News Releases

News Release - Manitoba

May 6, 2008


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$4.3 Million to Support Manitobans to Move Into Jobs, Increase Shelter Welfare Rates

The poverty rate for Manitoba children living in single-mother families plummeted by 63 per cent from 1999 to 2006, the biggest reduction in Canada, according to figures just released by Statistics Canada.  Furthermore, the number of children living in poverty overall dropped by 36 per cent to 12.4 per cent in 2006 from 19.3 per cent in 1999.  And the total number of Manitobans living in poverty fell to 11.4 per cent in 2006 from 14.9 per cent in 1999.
“We acknowledge the progress we’ve made, but these figures are no comfort to a family living in poverty,” Family Services and Housing Minister Gord Mackintosh said. “Although the child-poverty rate has dropped from 19 per cent to 12 per cent, we must continue to work hard.”
Since 1999, the number of people on welfare in Manitoba has decreased by more than 12,500, or 18 per cent.  Since the province introduced Rewarding Work in 2007, the number of people on welfare has dropped by 1,500.
To help support Manitobans as they move from welfare to jobs and help with the cost of housing, Rewarding Work is providing an extra $4.3 million, Mackintosh announced today.
“Good housing and a good job are the two best anti-poverty measures and Rewarding Work supports these efforts by providing programs that help people find meaningful employment,” the minister said. “We are also supporting Manitobans by helping them pay the rent so they can have safe, affordable homes.”
Adding to the $27.6-million commitment made last year, the extra $4.3 million in new Rewarding Work initiatives will help people with disabilities, single parents and other low-income people by:
·         Increasing shelter rates for non-disabled single adults on assistance to $285 from $271 per month plus an additional $35 a month directly from the Manitoba Shelter Benefit for a total increase of 18 per cent. Non-disabled childless couples will also receive $35 a month for an increase of nine per cent.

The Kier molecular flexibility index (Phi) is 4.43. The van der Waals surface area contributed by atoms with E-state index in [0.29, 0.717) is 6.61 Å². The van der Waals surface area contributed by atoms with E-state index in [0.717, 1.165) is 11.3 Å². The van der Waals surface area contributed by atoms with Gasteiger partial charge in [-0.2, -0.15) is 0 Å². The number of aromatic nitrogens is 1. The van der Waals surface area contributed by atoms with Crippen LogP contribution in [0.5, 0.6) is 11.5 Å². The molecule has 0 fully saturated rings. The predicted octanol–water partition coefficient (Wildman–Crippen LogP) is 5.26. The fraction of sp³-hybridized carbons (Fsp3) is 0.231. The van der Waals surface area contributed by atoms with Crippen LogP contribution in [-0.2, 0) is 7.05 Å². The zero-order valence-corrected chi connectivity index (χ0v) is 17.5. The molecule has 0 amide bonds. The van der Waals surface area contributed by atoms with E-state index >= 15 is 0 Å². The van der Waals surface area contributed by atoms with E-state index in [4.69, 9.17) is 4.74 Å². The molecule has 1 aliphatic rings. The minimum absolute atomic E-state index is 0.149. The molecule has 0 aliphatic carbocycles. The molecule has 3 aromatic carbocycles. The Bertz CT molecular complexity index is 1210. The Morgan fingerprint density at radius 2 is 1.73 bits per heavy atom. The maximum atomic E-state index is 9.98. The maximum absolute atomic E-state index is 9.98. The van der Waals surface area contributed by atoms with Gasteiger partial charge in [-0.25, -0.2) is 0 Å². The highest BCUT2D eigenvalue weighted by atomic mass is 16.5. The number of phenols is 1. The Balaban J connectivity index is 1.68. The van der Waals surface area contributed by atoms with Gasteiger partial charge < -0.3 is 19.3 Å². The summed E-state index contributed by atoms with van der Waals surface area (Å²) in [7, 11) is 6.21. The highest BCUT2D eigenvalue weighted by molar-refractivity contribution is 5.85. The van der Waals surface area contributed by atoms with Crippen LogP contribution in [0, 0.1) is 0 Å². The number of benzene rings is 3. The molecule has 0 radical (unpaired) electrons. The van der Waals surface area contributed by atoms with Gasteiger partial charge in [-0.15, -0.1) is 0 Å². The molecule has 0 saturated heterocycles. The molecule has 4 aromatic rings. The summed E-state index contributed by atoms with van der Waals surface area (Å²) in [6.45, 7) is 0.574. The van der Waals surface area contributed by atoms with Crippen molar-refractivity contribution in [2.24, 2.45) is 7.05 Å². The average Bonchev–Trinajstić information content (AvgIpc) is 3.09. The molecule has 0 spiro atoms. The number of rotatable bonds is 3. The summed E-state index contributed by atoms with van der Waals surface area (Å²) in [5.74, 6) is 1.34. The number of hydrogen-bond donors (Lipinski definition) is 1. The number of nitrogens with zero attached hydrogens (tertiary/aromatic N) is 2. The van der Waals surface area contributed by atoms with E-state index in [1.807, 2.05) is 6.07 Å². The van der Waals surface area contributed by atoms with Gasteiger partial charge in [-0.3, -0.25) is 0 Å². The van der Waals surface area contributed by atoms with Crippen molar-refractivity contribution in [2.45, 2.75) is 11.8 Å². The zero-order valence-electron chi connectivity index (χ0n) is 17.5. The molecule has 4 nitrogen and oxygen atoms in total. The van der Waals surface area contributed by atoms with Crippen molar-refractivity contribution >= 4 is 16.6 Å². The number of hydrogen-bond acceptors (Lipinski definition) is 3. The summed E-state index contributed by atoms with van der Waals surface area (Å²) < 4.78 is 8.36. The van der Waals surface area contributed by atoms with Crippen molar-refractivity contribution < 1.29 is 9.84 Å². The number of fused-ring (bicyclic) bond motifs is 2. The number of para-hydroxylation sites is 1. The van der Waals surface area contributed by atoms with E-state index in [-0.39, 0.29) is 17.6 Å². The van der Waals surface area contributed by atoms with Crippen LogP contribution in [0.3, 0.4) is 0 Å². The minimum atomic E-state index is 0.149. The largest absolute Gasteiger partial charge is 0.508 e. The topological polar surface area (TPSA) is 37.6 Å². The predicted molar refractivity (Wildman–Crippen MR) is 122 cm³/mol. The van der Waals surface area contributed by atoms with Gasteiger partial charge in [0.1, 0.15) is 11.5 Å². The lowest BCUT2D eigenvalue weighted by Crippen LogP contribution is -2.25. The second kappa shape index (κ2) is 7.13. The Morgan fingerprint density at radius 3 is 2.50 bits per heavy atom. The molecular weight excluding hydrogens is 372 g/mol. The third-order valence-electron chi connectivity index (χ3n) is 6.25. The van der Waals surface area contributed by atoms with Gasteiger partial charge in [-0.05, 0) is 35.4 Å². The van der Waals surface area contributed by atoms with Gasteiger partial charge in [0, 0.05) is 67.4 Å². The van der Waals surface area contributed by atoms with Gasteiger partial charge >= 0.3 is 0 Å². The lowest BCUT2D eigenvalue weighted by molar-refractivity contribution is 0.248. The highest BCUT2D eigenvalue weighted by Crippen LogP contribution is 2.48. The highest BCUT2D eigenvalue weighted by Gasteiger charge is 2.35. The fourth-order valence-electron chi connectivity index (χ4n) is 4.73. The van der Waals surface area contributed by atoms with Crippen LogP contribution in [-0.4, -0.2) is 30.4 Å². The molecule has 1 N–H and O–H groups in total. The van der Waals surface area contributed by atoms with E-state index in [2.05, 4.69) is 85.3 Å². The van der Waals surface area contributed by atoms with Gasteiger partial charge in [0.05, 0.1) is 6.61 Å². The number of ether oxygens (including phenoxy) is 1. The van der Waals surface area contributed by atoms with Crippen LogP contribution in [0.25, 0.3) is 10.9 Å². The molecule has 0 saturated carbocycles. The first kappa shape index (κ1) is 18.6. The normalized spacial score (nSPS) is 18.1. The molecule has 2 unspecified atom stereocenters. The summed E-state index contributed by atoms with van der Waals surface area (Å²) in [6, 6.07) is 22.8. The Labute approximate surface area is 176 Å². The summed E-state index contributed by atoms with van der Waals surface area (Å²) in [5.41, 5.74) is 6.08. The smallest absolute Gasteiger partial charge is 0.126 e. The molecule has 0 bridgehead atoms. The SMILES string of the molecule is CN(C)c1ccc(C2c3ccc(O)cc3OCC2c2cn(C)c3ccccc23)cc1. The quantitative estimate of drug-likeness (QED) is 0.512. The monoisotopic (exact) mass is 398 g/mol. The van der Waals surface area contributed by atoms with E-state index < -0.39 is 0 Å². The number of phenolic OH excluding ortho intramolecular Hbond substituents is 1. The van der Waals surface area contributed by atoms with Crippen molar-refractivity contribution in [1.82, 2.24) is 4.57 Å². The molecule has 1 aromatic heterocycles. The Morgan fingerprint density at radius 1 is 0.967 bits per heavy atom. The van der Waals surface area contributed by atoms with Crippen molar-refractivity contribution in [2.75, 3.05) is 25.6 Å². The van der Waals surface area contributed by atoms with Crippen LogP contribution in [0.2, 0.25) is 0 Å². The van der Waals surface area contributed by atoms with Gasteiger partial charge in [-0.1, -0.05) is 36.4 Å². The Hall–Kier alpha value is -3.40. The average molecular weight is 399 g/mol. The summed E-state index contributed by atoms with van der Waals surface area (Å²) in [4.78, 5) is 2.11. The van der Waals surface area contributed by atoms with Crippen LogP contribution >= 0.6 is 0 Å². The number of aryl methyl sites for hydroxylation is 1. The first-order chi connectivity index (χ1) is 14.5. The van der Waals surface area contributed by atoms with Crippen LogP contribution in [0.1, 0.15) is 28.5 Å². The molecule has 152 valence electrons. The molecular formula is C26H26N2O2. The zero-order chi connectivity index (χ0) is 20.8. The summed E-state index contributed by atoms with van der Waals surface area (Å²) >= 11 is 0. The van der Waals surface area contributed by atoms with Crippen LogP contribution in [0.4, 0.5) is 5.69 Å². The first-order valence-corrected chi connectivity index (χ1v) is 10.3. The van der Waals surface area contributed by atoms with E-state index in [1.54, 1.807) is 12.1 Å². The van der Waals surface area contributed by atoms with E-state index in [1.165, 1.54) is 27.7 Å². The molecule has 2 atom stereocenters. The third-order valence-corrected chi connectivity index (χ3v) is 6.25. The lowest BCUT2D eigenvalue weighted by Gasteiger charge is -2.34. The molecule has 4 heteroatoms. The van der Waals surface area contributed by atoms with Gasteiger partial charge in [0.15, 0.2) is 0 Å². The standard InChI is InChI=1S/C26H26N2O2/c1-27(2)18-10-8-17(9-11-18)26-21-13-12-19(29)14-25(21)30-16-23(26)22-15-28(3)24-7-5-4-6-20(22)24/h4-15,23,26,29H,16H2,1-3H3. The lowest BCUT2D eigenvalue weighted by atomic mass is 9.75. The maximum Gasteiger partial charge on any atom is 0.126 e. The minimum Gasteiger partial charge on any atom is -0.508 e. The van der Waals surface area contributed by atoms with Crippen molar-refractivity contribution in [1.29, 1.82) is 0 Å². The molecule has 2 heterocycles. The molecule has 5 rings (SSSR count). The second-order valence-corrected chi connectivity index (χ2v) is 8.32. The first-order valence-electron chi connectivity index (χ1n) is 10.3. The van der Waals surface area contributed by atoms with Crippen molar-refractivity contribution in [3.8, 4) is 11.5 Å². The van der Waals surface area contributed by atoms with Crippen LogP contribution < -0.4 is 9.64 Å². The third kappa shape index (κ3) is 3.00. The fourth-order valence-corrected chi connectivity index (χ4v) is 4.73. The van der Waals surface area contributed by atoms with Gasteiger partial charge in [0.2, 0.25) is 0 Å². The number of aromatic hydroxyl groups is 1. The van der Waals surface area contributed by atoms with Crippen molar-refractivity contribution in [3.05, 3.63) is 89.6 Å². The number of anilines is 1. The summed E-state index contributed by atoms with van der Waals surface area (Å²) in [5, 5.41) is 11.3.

·         Increasing rooming house rates by $49 per month to $285 from $236, plus an additional $35 directly from the Manitoba Shelter Benefit, for a total increase of $84 per month, a 36 per cent increase.
Recipients will receive increased assistance payments at the end of June to help pay their July rent. Manitoba Shelter Benefits will be issued in July. Research shows that having a stable place to live provides an important foundation for health, success and work, Mackintosh said.
The minister also announced:
·         The Rewarding Work Rent Allowance, a new $50-per-month benefit, is being introduced to help non-disabled single adults and couples without children pay their rent after they leave welfare for work. Other people who leave assistance can receive Manitoba Shelter Benefits.  The benefit will be provided for up to one year and eligible recipients will receive it in the month after they leave assistance.  The first cheques will be issued at the end of October 2008, which will help pay rent for November.
·         Get Started! is a one-time benefit that will be paid to people who leave welfare for work to help them pay for costs related to starting a new job, such as work tools. Disabled people can receive $325, parents $250 and others $175. Recipients will begin to receive Get Started! in February 2009. People will receive the benefit in the month after they leave welfare.
·         The Rewarding Work Health Plan will be provided to single parents and persons with disabilities who leave welfare for work. It extends coverage for prescription drugs and dental and optical services for up to two full years after people leave assistance. People will begin receiving the enhanced coverage in December 2008.
Rewarding Work is part of the province’s anti-poverty strategy which includes Family Choices, Housing First and HOMEWorks, substantially increased education funding, increases to the minimum wage and other related measures to ensure that everyone can take advantage of the growing economy.
More information about Rewarding Work is available at    
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